Bill Worrell was continually energized by the challenge of creating ever-evolving variations of the timeless images, visualizing himself alongside his so-called “primitive counterparts” and striving to capture the essence of their expressions through the contemporary methods of painting and sculpture. Each sculptural design was created in wax and cast in limited edition bronzes by the “lost wax” method. After the casting is extracted from its silica investment, it is cleaned and chastened. Dramatic contrasts are then developed by the application of chemicals that produce colorful patinas alongside highly polished areas.

When sculpting and painting, Worrell would often write simultaneously. These writings were initially brought to the public eye as inscriptions on the back of Worrell’s bronze sculptures, acrylics on canvas, and wearable sculptures, and they offer a glimpse into the artistic mind at work. Written with heart and soul, these writings are Worrell’s own intimate reflections and ponderings on subjects ranging from the passage of time to the existence of “spirits,” and from spiritual wonderings to the pursuit and joyful celebration of the blessings of increasing clarity and light. His interpretations of ancient pictographic and petroglyphic art have enthralled art lovers worldwide and have captured the attention of archaeologists and theologians as well.

Worrell’s style is multi-faceted and descriptive, “The work is not an attempt to document this cave, cliff, and rock art. The intention has been to represent it on canvas, in silver, and in bronze. The paintings are representations. The bronzes are interpretations in a three dimensional medium.” If we could amalgamate a priest, a lawyer, a chiropractor, a medical doctor, and a judge into a single entity, there would then exist an individual who could perform the tasks of an ancient shaman of the Lower Pecos. This person did not choose to be a shaman, he or she was chosen, appointed, or called to be a shaman, and he or she practically always denied, refuted, or resisted this calling until a severe illness, usually to the point of death, fell upon this individual. This is what made the person submit to the calling. Duties and gifts then included the healing of the sick, the arbitration of disputes, and the making of restitution with The Great Spirits for those things taken from nature that fed and clothed the people. The ancients believed that the shamans could transform themselves into different animals, thus the representations of those entering the dream world, or spirit journeys. These symbols have been inspired by the wonderful artwork of the ancient Lower Pecos People.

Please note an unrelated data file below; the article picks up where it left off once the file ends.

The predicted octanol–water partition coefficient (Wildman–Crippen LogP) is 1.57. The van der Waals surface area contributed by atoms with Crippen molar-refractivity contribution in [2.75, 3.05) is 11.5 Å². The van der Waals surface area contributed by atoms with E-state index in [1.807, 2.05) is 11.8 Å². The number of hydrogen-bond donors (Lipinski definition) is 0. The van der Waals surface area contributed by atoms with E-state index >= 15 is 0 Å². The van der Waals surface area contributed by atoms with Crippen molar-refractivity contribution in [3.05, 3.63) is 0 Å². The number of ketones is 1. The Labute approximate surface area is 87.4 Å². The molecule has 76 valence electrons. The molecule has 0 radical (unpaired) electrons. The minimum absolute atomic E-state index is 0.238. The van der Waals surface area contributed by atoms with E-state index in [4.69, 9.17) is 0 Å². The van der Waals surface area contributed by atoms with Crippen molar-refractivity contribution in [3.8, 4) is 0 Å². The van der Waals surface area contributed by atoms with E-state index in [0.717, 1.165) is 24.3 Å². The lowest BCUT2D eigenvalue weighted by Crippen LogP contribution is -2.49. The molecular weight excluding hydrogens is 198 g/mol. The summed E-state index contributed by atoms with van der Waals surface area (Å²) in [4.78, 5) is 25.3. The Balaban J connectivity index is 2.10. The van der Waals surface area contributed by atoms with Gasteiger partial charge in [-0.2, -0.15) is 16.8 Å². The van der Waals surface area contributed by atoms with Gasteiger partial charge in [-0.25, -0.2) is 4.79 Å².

Worrell’s work can be found in private and corporate fine art collections around the world. He has been a featured artist in more than one hundred one-man shows and exhibitions and in numerous two-man and group exhibitions. His seventeen-foot monumental bronze entitled “The Maker of Peace”, owned by the State of Texas, overlooks the ancient Fate Bell rock shelter at Seminole Canyon State Historical Park between Langtry and Comstock, Texas, west of Del Rio. Exposures Gallery is the largest gallery for Worrell art and the only gallery in the world with Bill Worrell’s complete collection on display.

He was a great friend to all and we at the gallery and all who loved him were devastated to lose him in April of 2021. Thankfully we have his inspirational sculptures and written words to keep us forever in his presence.

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